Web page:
Cyber-Nuclear Weapons Study Group

Developing Options to Address Cyber Threats to Nuclear Weapons


Cyber attacks against nuclear weapons and related systems could result in a catastrophic, unintended use of a nuclear weapon.


Gather former senior military officials and top nuclear policy and cyber security experts to assess the risks posed to nuclear weapons by cyber threats and develop policy options to reduce those risks.


Identification of the implications of cyber threats to nuclear weapons and related systems and offer a set of policy recommendations to minimize the risks of unintended use.

Little is understood about cyber threats to nuclear weapons, due to the sensitive nature of these systems. All digital systems are vulnerable, however, and the risks are real: cyber attacks could be used to steal sensitive information about nuclear weapons, interrupt critical communications, manipulate warning systems or undermine confidence in nuclear deterrent forces—ultimately increasing nuclear risks.

NTI brought together high-level cyber and nuclear technical and policy experts and retired senior military officials—including a former head of STRATCOM— to form a Cyber-Nuclear Weapons Study Group. The group examined the implications of cyber threats to nuclear weapons and related systems and has developed a set of options for our nuclear policies, postures, and doctrines that will reduce risks.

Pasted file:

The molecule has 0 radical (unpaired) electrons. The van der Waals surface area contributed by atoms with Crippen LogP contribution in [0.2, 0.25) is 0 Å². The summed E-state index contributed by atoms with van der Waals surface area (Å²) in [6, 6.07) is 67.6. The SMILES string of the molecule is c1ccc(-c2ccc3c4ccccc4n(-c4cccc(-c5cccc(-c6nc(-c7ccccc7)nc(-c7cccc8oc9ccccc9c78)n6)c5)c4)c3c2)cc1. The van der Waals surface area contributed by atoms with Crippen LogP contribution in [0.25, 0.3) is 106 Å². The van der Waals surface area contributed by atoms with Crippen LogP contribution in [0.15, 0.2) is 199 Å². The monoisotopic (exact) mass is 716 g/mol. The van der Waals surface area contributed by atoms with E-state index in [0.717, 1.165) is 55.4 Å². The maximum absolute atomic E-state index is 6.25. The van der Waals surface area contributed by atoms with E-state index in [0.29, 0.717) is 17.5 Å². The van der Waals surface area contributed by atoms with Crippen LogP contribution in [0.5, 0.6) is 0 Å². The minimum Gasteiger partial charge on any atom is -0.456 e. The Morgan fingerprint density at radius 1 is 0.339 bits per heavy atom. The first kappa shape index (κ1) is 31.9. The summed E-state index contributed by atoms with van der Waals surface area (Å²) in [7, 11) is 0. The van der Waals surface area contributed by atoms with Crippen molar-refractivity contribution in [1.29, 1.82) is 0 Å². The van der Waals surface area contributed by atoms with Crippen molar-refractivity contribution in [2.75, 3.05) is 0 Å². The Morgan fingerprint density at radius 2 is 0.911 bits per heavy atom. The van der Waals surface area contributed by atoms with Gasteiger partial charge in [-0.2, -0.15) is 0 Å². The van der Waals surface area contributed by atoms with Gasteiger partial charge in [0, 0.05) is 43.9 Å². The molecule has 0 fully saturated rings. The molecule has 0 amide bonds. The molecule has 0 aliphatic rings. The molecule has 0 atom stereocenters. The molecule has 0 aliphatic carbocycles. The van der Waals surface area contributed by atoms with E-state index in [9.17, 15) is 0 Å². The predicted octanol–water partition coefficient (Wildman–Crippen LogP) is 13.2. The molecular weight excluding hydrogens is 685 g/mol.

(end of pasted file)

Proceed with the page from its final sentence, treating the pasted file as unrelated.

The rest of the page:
NTI’s report, Nuclear Weapons in the New Cyber Age, addresses the study group’s chilling conclusion that a successful cyberattack on nuclear weapons or related systems—including nuclear planning systems, early warning systems, communication systems, and delivery systems, in addition to the nuclear weapons themselves—could have catastrophic consequences.

The report assesses credible, real-world scenarios in which a cyberattack could lead to a nuclear launch as a result of false warnings or miscalculation, increase the risk of unauthorized use of a nuclear weapon, and undermine confidence in the nuclear deterrent, affecting strategic stability. The report offers a series of high-level policy recommendations for mitigating these threats, but ultimately poses the question “In an age of cyberwarfare, has the nuclear deterrence strategy that helped guide the West and the Soviet Union through the Cold War become dangerously obsolete?”




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